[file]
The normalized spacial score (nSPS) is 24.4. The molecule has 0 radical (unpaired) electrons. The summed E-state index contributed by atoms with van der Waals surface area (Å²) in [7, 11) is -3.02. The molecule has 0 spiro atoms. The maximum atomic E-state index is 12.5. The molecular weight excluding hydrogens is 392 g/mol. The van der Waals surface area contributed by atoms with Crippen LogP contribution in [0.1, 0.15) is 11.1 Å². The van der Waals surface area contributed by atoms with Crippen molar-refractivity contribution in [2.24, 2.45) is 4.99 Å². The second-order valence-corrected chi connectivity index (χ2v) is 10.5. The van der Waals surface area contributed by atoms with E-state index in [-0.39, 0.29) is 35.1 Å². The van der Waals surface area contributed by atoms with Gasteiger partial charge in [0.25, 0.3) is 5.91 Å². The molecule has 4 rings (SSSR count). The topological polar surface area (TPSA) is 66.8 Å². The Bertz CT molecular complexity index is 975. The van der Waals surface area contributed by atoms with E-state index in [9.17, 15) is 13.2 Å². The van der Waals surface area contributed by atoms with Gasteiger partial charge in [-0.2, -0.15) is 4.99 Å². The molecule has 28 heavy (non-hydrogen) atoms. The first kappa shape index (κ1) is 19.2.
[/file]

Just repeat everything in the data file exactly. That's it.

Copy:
The normalized spacial score (nSPS) is 24.4. The molecule has 0 radical (unpaired) electrons. The summed E-state index contributed by atoms with van der Waals surface area (Å²) in [7, 11) is -3.02. The molecule has 0 spiro atoms. The maximum atomic E-state index is 12.5. The molecular weight excluding hydrogens is 392 g/mol. The van der Waals surface area contributed by atoms with Crippen LogP contribution in [0.1, 0.15) is 11.1 Å². The van der Waals surface area contributed by atoms with Crippen molar-refractivity contribution in [2.24, 2.45) is 4.99 Å². The second-order valence-corrected chi connectivity index (χ2v) is 10.5. The van der Waals surface area contributed by atoms with E-state index in [-0.39, 0.29) is 35.1 Å². The van der Waals surface area contributed by atoms with Gasteiger partial charge in [0.25, 0.3) is 5.91 Å². The molecule has 4 rings (SSSR count). The topological polar surface area (TPSA) is 66.8 Å². The Bertz CT molecular complexity index is 975. The van der Waals surface area contributed by atoms with E-state index in [9.17, 15) is 13.2 Å². The van der Waals surface area contributed by atoms with Gasteiger partial charge in [-0.2, -0.15) is 4.99 Å². The molecule has 28 heavy (non-hydrogen) atoms. The first kappa shape index (κ1) is 19.2.